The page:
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The fight to save Hampstead Heath was one of the first great conservation battles of modern times

It began in 1829 when the Lord of the Manor of Hampstead, Sir Thomas Maryon Wilson, began making plans to build on Hampstead Heath. The inhabitants of Hampstead – always a ‘militant lot’ according to historian Kit Ikin - were outraged. And they decided to fight him tooth and nail, in and out of Parliament, every step of the way.
By 1866 they had set up a Hampstead Heath Protection Fund Committee, the Society’s forerunner, to raise money to try to buy the land, and continue the battle through the courts. The campaign to stop him only coming to an end with the death of Sir Thomas in 1869.

Their victory was sealed by an Act of Parliament in 1871 which protected 200 acres of the Heath as an open space for the people of London. It was placed under the guardianship of the Metropolitan Board of Works, with the assurance that: ‘The Board shall at all times preserve, as far as may be, the natural aspect and state of the Heath’. Their aim to keep the land for ever ‘unenclosed and unbuilt’ was achieved.

But to their dismay, in the 1890s a new battle loomed. The newly formed London County Council replaced the Metropolitan Board and decided, in its wisdom, that the Heath needed ‘tidying up’. It began to ‘parkify’ it with indiscriminate tree planting along Spaniards Road, trimming of the wild gorse and hedgerows, and turning footpaths into roads.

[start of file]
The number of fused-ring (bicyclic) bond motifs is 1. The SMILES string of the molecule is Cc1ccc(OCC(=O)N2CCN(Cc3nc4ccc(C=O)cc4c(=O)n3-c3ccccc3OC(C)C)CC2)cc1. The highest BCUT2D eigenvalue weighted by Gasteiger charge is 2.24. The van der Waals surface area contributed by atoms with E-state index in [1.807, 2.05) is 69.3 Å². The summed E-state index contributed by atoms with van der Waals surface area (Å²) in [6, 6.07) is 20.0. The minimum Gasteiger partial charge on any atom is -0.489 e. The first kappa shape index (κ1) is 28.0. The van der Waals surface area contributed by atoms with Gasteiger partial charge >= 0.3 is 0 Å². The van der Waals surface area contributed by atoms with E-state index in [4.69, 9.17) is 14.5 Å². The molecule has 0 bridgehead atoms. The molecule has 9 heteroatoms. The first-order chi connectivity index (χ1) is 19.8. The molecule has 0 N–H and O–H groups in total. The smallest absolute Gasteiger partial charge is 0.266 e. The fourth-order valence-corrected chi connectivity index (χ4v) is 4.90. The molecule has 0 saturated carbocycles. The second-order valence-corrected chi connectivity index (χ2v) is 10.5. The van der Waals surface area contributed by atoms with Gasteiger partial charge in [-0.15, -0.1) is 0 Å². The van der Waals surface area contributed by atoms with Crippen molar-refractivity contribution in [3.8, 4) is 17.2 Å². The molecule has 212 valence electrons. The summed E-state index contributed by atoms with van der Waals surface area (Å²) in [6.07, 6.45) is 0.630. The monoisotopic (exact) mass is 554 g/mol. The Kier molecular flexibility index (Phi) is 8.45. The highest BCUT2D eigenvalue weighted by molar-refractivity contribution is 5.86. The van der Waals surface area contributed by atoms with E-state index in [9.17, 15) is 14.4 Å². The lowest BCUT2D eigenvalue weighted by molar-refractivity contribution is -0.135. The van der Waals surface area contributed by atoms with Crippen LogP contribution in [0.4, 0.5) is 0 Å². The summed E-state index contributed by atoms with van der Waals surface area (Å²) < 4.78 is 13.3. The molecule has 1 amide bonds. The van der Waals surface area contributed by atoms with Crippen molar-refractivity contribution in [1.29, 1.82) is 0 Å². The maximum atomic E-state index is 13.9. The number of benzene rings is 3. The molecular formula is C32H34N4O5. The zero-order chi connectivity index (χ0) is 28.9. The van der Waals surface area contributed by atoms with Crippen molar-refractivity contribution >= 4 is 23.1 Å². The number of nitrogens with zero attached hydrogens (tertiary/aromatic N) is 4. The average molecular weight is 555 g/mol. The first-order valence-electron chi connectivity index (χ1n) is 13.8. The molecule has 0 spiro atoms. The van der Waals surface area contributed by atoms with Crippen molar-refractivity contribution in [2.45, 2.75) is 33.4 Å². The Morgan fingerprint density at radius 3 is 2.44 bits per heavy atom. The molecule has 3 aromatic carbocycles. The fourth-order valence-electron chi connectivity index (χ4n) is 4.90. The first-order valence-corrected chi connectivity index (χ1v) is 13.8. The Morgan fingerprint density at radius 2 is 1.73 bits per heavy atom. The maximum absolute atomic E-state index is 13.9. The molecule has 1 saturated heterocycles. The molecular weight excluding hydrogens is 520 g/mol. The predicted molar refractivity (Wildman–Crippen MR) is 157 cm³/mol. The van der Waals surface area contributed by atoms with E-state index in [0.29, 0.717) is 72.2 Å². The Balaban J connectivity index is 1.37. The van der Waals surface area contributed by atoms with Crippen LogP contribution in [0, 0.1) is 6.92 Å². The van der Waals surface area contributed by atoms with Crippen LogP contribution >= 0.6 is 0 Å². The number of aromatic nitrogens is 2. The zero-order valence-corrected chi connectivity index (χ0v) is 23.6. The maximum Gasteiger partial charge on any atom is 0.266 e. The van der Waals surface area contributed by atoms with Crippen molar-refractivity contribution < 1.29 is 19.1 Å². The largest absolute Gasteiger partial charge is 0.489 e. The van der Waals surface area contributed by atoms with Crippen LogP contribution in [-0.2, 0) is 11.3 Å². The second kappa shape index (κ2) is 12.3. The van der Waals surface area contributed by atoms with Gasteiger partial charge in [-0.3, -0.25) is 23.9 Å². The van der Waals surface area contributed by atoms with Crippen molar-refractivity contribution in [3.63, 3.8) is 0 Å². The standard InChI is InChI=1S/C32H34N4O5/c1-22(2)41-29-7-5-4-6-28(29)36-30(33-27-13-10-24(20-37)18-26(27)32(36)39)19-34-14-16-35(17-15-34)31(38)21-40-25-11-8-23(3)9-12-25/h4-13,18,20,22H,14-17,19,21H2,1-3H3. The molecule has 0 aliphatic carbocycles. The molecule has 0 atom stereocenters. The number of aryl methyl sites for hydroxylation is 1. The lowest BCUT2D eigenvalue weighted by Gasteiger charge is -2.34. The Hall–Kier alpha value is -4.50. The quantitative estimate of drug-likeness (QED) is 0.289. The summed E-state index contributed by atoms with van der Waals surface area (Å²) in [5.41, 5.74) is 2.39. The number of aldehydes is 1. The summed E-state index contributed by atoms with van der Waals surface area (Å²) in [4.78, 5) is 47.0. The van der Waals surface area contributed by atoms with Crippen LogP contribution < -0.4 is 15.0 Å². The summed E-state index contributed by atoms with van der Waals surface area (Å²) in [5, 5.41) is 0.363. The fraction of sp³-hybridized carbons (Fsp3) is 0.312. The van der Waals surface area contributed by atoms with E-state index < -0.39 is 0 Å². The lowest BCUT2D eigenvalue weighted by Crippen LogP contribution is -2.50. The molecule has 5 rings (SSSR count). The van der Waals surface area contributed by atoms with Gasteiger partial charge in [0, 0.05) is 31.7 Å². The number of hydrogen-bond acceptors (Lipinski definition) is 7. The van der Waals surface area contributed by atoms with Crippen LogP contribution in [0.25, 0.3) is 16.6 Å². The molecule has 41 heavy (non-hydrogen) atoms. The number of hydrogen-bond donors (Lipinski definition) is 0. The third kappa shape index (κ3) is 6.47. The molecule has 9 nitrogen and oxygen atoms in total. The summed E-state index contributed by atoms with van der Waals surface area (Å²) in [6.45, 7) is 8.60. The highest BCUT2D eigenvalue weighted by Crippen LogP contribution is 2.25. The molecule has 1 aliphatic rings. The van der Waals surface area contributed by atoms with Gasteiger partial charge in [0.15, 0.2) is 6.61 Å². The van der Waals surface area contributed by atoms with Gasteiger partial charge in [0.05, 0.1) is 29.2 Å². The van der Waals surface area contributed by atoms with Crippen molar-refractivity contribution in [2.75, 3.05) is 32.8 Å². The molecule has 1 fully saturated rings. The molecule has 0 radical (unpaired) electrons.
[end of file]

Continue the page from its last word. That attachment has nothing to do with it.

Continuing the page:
Georgian windows and streetlamp

The campaigners who had fought to save it for its famous wild and natural beauty galvanised themselves again. The outcry against this LCC vandalism struck a chord the length and breadth of the country. In 1896 a Petition was got up, signed by an extraordinary array of distinguished artists, architects, and leaders of the newly emerging conservation movement, including Octavia Hill, Sir John Millais and Norman Shaw. The national press from The Times, to newspapers as far afield as the Liverpool MercuryThe Birmingham Post and the Pontefract Advertiser joined in.

At a public meeting in April 1897 the old Hampstead Heath Protection Fund Committee was resurrected as the Hampstead Heath Protection Society – the first Civic Society in London. Rather appropriately, its first chairman was a Mr. Lake, and its secretary a Miss Field. 

Three years later, a report in the Hampstead and Highgate Express of 1900 tells us "there were 120 lunatics in asylums chargeable to this parish....It is said that some of the worst cases come from Hampstead. The extra vitality of the Heath may account for it". Charged with this extra vitality, members of the Society have for over 100 years fought to preserve the character and beauty of the Heath and Hampstead.

The Society has been prominent in the various campaigns to add land to the Heath whenever the opportunity has arisen, and the Heath has grown from its original 200 acres in 1871 to over 800 today. We are rightly proud of the Society’s achievements, but remain acutely aware that the battle for its preservation is unending.